On November 2nd 2007 Mike sat me down the day before our wedding and told me he had re-enlisted before he left Iraq and that there were rumors that he would be deployed to Afghanistan. I was so upset, he lied to me. On this day we had our first fight and he strangled me with a telephone cord. I was in shock, I couldn't believe what he had done to me. Was this really the man I was about to marry? He begged me to forgive him and told me he would get help and that he was just suffering from the traumas of war. I married him on November 3, 2008. On that day, I think I signed my own death certificate. Mike's PTSD and TBI would consume him and our relationship began to deteriorate. For months the abuse escalated, he refused to get help and his family ignored everything that was going on. They pretended as if everything was ok until the day he tried to cut my throat and beat me with a baseball bat, the fight the would result in the early birth of our daughter. That fight was my fault, I had apparently provoked him and I needed to be more understanding.... This according to his family.
After Jayden was born I assumed life would be different but it wasn't. It was so much worse. I told almost no one what had been going on for the last 9 months but I knew I couldn't raise my kids in that environment so I ran away in the middle of the night. I had hoped if I left that I could get him some forced help from afar. I remember sitting at my mom's dining table talking to his CO who was apologetic but his advice to me was to run and hide with my children and they would take care of their soldier.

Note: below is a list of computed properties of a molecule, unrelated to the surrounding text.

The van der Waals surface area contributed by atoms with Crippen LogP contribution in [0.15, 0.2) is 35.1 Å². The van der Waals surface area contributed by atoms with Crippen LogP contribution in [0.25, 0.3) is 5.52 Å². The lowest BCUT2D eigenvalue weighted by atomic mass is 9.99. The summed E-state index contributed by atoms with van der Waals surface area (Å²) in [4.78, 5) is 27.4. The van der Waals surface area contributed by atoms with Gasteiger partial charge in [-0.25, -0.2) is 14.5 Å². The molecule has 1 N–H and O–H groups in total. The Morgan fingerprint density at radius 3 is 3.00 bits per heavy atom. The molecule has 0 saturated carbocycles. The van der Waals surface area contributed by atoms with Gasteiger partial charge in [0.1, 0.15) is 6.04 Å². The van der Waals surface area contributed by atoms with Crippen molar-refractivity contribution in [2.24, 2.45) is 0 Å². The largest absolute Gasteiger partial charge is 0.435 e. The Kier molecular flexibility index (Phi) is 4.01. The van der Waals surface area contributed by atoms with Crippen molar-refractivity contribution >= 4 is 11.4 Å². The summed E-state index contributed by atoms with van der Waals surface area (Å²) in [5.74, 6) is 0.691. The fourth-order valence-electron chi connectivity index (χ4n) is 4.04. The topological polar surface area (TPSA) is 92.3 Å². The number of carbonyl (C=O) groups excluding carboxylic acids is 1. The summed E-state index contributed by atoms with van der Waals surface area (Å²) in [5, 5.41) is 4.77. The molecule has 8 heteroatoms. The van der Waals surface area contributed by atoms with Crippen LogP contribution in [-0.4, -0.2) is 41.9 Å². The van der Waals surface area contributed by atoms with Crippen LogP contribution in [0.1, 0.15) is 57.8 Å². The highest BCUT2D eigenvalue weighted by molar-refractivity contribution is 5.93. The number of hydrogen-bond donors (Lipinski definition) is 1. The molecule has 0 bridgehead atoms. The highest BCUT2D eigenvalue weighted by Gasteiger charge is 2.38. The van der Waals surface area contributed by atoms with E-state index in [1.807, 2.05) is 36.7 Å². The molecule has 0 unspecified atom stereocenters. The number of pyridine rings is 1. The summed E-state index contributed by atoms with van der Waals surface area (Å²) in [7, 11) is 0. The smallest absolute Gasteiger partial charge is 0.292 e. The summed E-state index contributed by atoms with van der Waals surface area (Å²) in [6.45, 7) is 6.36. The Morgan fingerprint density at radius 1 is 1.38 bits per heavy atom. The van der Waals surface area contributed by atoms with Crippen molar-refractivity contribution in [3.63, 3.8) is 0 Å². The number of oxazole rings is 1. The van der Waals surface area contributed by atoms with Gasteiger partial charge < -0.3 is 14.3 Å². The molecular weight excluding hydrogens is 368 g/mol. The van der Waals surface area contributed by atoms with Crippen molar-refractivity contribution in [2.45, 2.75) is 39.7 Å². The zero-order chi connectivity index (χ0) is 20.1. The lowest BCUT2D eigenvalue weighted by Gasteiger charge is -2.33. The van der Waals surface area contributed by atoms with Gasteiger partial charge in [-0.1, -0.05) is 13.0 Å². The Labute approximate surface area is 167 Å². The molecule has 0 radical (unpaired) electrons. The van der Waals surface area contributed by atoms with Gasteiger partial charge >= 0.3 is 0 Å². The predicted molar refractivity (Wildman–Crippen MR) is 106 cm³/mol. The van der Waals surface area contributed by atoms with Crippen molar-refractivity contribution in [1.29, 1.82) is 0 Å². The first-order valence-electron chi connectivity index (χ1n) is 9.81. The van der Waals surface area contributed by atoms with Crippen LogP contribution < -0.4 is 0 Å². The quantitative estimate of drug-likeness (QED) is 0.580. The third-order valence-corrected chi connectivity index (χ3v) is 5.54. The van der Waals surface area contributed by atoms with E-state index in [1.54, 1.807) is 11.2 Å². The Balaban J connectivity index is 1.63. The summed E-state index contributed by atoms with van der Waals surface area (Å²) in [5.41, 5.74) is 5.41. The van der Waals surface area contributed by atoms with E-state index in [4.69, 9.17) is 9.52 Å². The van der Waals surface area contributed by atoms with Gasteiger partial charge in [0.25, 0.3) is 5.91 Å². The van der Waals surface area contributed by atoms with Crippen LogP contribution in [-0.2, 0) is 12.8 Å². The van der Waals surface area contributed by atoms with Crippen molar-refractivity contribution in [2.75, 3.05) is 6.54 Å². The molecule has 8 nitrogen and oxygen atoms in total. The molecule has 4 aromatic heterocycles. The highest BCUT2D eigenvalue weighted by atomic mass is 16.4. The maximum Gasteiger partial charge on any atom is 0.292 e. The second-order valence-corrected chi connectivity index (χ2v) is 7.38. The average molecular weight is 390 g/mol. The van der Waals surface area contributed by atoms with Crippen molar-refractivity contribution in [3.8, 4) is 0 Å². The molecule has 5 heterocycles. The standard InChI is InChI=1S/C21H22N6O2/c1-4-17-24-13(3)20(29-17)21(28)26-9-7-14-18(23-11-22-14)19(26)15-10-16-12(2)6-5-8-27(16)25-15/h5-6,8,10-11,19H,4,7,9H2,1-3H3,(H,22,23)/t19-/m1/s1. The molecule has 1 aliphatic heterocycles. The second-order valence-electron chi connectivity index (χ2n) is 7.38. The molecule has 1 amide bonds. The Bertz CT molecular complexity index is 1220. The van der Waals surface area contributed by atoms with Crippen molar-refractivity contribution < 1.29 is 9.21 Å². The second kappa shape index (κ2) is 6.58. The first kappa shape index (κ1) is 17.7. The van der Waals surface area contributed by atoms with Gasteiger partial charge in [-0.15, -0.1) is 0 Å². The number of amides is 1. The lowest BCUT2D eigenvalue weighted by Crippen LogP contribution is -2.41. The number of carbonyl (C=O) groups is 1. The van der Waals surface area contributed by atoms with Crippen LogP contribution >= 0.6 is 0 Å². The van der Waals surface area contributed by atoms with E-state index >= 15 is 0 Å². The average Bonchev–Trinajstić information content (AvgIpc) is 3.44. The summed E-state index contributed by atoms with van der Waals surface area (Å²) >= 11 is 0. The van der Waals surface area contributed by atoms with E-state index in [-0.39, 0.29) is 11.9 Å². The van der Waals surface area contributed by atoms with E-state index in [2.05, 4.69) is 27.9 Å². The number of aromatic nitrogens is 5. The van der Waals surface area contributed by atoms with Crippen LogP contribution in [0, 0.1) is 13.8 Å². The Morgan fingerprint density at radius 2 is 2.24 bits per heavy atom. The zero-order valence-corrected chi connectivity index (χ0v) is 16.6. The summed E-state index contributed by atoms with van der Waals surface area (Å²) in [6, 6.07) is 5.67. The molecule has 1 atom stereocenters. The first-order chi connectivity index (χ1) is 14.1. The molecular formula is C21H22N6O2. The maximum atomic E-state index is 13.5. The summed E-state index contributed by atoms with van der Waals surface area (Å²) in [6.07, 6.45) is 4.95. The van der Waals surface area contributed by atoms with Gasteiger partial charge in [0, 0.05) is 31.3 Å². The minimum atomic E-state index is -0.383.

They sent him deployment papers instead. My marriage had become my worst nightmare but to the military Mike had become the ideal soldier. Before they could ship him off he was medically discharged due to TBI and PTSD.
The next 3 years would be a rollercoaster of threats and violence even though I filed for protection orders and against my own heart's advice, I filed for divorce. The day the order of protection expired he called me, for months we talked and I actually considered going back to him and there was a 3 month calm before the storm until I made him angry one day and he threatened to kill my entire family. One month later Mike ended his own life on June 20, 2011, just 10 days after his 26th birthday. After all of the shit that we had been through it wasn't until I was sitting across from his casket that I finally realized why my grandmother had warned me.
In my family abuse was a common occurrence, but it was something people in my family didn't talk about and it took me living through it myself to understand that it's ok to talk about abuse, it's ok to seek help. It's been said that I shouldn't stain his memory, but that's not what I'm doing. Unless we all speak out and hold the government accountable for the effects of war on our families, nothing will change. My story is just one of thousands more just like it. So please, if someone shares with you their story don't mistake it for some sort of disrespect against a veteran, listen to them and encourage them to be honest and to seek help.
Autumn W. is the former wife of Army SPC. Mike Willfond from the 875th EN BN out of Paragould AR. She's also the daughter, sister, niece and granddaughter of other combat veterans. She enjoys writing, therapeutic art, and volunteering for anti-recruitment.